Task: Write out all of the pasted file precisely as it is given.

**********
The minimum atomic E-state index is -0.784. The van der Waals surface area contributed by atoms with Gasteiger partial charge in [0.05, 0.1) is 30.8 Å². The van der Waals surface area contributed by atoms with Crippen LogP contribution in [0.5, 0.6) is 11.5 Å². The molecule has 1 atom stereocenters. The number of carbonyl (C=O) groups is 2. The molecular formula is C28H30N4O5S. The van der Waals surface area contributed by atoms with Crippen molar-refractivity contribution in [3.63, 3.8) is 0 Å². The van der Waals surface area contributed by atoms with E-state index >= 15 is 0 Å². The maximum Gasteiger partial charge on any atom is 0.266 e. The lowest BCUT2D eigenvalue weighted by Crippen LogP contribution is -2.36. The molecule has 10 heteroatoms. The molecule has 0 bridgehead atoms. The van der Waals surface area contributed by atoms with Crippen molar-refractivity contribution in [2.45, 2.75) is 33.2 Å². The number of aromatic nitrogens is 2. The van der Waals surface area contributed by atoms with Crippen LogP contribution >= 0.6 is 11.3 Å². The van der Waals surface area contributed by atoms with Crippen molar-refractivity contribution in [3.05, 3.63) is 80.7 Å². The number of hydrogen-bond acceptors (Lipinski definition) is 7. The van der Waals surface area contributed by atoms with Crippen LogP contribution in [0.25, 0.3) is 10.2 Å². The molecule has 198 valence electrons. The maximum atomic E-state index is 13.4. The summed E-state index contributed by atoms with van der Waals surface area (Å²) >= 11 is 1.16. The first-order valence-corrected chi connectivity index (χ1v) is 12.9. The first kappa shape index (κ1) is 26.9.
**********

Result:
The minimum atomic E-state index is -0.784. The van der Waals surface area contributed by atoms with Gasteiger partial charge in [0.05, 0.1) is 30.8 Å². The van der Waals surface area contributed by atoms with Crippen LogP contribution in [0.5, 0.6) is 11.5 Å². The molecule has 1 atom stereocenters. The number of carbonyl (C=O) groups is 2. The molecular formula is C28H30N4O5S. The van der Waals surface area contributed by atoms with Crippen molar-refractivity contribution in [3.63, 3.8) is 0 Å². The van der Waals surface area contributed by atoms with E-state index >= 15 is 0 Å². The maximum Gasteiger partial charge on any atom is 0.266 e. The lowest BCUT2D eigenvalue weighted by Crippen LogP contribution is -2.36. The molecule has 10 heteroatoms. The molecule has 0 bridgehead atoms. The van der Waals surface area contributed by atoms with Crippen molar-refractivity contribution in [2.45, 2.75) is 33.2 Å². The number of aromatic nitrogens is 2. The van der Waals surface area contributed by atoms with Crippen LogP contribution >= 0.6 is 11.3 Å². The van der Waals surface area contributed by atoms with Crippen molar-refractivity contribution in [3.05, 3.63) is 80.7 Å². The number of hydrogen-bond acceptors (Lipinski definition) is 7. The van der Waals surface area contributed by atoms with Crippen LogP contribution in [0.25, 0.3) is 10.2 Å². The molecule has 198 valence electrons. The maximum atomic E-state index is 13.4. The summed E-state index contributed by atoms with van der Waals surface area (Å²) >= 11 is 1.16. The first-order valence-corrected chi connectivity index (χ1v) is 12.9. The first kappa shape index (κ1) is 26.9.